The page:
Performance reviews are often dreaded by employers and employees alike. Managers put them off. Employees get frustrated. Holding only one major meeting about employee performance each year could even mean you’re missing out on valuable opportunities to help your employees perform better all year long.
While many of us hate them, we still tend to do annual performance reviews because it simply seems like the right thing to do. After all, we don’t want to give up that opportunity to provide feedback. And if bonuses are tied to performance objectives, there’s clearly the need to track and discuss such matters.
But with all of the pitfalls and frustrations associated with the annual performance review, you may be wondering what alternatives exist. Let’s take a look at a few options.
Alternatives to Annual Performance Reviews
Here are a few alternatives to the typical annual performance review:
- Have shorter review periods, with much more feedback. In this alternative, the idea still stands: Employees have performance metrics, and there are meetings to discuss progress toward the goals. The big change here is that the meetings are quite frequent—perhaps quarterly, monthly, or even weekly—and are tied to smaller, short-term objectives. Pay can still be tied to performance, but bonuses are paid out in smaller, more frequent installments if so. This has the benefit of much more frequent feedback and takes some of the pressure off because it is more routine. It allows for frequent course correction as business needs change.
- Train managers to give continual feedback. One of the biggest complaints about the annual performance review is that its very nature encourages managers to hold on to feedback for the annual meeting. That often means employees don’t know what they should change as the year goes on and may be unnecessarily continuing bad habits. A culture of frequent feedback can address this, and can be done in a much more informal manner. Frequent feedback can also be given for positive reinforcement, which can help employees know they’re doing well. Ensuring that feedback is given often can help employees know where they stand. In many ways, this option represents a move to viewing managers as coaches—coaches who help employees along the way. If considering this option, note that managers may need additional training to make this shift.
- Use technology to give employees more input all year. Feedback apps currently exist that can be integrated with your existing systems. These apps can serve as a means for employees to solicit feedback from others or for managers to get advice on how to handle difficult situations. By having a lot of potential data points, these types of apps can help to build out a more complete profile for the employee and manager to utilize in employee development plans over time. (Be mindful of employee privacy concerns with this alternative.)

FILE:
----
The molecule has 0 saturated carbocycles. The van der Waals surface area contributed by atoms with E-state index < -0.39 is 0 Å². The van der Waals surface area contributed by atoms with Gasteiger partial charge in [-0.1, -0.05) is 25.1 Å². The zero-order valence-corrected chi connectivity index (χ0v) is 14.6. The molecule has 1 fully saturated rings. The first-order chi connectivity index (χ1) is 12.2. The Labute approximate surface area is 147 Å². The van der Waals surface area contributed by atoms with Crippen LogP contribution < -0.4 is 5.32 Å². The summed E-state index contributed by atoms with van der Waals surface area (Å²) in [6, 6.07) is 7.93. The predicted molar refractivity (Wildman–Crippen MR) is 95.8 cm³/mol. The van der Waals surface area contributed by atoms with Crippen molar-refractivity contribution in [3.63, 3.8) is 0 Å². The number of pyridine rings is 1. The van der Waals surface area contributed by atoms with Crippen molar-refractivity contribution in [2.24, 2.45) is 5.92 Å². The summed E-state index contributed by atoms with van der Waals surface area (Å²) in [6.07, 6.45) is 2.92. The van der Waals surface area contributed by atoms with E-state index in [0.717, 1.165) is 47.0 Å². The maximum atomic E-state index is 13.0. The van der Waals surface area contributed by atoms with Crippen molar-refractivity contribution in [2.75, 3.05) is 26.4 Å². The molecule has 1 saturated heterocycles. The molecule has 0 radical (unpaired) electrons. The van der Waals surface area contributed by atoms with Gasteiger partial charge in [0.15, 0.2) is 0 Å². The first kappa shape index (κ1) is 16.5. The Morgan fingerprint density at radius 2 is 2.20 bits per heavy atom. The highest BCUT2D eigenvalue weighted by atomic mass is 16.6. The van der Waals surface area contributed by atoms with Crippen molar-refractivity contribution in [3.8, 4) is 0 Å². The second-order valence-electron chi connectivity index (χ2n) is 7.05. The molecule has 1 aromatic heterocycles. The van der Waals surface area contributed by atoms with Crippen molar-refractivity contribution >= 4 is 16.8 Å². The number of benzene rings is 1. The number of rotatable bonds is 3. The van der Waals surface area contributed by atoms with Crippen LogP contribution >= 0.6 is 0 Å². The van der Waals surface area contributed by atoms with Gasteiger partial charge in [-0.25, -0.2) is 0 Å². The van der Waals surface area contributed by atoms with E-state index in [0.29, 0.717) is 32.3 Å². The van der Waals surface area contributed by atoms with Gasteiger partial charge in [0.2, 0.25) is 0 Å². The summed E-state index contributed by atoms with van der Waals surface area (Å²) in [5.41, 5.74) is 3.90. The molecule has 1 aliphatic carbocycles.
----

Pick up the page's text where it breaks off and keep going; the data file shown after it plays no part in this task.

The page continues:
- Conduct frequent reviews, but keep discussions about pay separate. This alternative separates the discussion about pay and bonuses from the discussions about employee performance. The benefit here is that it takes the pressure off during the meetings. Employees and managers can discuss progress without anyone’s pay on the line, and goals can be discussed more objectively. Of course, the drawback here is that this separation may mean the employer must find new means to keep employees motivated to work toward the goals. (It’s also possible to keep the pay-for-performance aspect but separate the discussion—it’s just tricky.)
- Implement a 360-degree feedback program. Instead of a performance review that only takes into account the manager’s feedback, a 360-degree feedback program gets feedback from people who work with the employee across all levels. It gets feedback not only from the supervisor but also from peers, subordinates, and others as appropriate for that individual. The benefit here is there is less chance for individual biases to cloud the feedback. (Biased feedback is a problem with traditional performance reviews.) You could personalize this type of program by choosing who to involve in the process.
- Implement your own hybrid of some of the above ideas.
If you’re considering eliminating the annual performance review, ensure you’ve got the structure in place for employees to still get recognition and feedback in some capacity.
These are just some ideas of possible alternatives. Have you tried eliminating the annual performance review process? What has worked for you?